William Bulter Yeats.
Abbey Theatre and Lady Augusta Gregory
Lady Gregory met Yeats in 1898. Gregory was the widow of the member of Parliament from Coole, Dublin. Her husband had also been the former governor of Ceylon. While editing her husband's autobiography, Lady Gregory developed an interest in Irish history and folklore. Gregory became so deeply a part of the Celtic literary renaissance, and particularly of the renaissance of Irish theater, that she became known as the godmother of the Abbey Theatre.
Yeats and Gregory first founded the Irish Literary Theatre which in 1904 became the Abbey Theatre, and the Irish Academy. While Lady Gregory was a director of the Abbey, there was no task she did not perform for the theater, from writing brief comedies used "to close the performances" to traveling with the company when it took its repertory abroad. Lady Gregory translated Moliere from French into the Gaelic idiom of western Ireland that she, Synge, and Yeats made familiar to readers and theater-goers. Yeats both wrote and produced plays for the Abbey Theatre, and until 1909 was the theater manager.
Celtic Myths, Magic, and the Celtic Literary Renaissance
Celts, especially in Ireland, maintained a mysterious imaginative and almost pagan folklore. Historians speculate that the development and maintenance of native Celtic Irish legends and mythology were possible because the Germanic invasions that took place in fifth-century Britain never reached Ireland. In ancient Celtic mythology Oisin filled the gap between paganism and Irish Christianity.
Yeats and other Irish poets used the idea of the Celtic national characteristic as a weapon in the cause of Irish nationalism. They intensified the ancient Irish legends in order to build up a distinctly Irish literary consciousness that would replace the dominant English culture. Yeats risked (and incurred) scorn, for instance, by stating without explanation that he believed in fairies.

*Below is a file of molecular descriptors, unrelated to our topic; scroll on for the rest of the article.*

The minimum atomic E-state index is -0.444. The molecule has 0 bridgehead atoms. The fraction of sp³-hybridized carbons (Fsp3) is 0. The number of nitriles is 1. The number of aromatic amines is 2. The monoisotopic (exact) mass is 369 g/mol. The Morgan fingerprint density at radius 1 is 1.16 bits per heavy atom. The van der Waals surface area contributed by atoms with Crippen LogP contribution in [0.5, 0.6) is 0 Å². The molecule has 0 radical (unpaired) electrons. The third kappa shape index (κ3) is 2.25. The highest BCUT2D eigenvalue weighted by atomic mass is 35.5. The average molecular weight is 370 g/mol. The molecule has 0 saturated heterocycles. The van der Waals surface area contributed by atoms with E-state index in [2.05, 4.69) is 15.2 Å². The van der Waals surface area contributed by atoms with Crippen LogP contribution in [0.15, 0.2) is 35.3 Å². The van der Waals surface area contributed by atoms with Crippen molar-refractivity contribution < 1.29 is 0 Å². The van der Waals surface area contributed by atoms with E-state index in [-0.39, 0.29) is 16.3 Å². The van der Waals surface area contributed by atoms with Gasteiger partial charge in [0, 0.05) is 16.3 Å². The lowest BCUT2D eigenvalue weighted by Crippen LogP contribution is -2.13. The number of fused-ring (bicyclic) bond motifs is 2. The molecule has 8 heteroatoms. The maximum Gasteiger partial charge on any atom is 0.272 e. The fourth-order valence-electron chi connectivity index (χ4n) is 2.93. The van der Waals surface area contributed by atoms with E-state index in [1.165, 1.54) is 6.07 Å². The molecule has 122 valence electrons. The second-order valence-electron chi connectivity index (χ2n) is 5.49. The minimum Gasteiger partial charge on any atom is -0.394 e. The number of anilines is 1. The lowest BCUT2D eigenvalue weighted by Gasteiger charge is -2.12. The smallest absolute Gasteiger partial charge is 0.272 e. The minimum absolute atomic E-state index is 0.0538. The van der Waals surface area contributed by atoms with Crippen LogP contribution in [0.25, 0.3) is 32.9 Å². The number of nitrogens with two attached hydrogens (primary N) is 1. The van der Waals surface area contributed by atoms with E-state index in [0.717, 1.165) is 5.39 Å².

Coole Park was the name of the Gregory estate in County Galway, the area west of Dublin near the Irish Sea. One of Yeats's principal works, The Wild Swans of Coole, is set at the estate.
Named for the Old Gaelic word for Irish warriors, the Fenians were a secret revolutionary group founded in 1858. The organization had strong links with the Irish-American community. In Dublin in 1867 an attempted Fenian insurrection failed. The league was reorganized as the Irish Republican Brotherhood in 1873. When Yeats returned to Ireland from London in 1896 and became caught up in the Irish Revolution, he called himself a Socialist and he was undoubtedly a Fenian.
Maude Gonne, a beautiful actress and a fervent Irish revolutionary, was the love of Yeats's life.
Formed in the 1890s by Ernest Rhys and Yeats, the preeminent poets of the Rhymers' Club were Ernest Dowson, Lionel Johnson, and Arthur Symons. The club met at the Cheshire Cheese Cafe on Fleet Street in London. The Rhymers' Club publication, an illustrated quarterly review, was called The Yellow Book.
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|Title Annotation:||Literary Names and Terms: People and Places; important people and causes in the poet's life|
|Author:||McCoy, Kathleen; Harlan, Judith|
|Publication:||English Literature from 1785|
|Article Type:||Reference Source|
|Date:||Jan 1, 1992|
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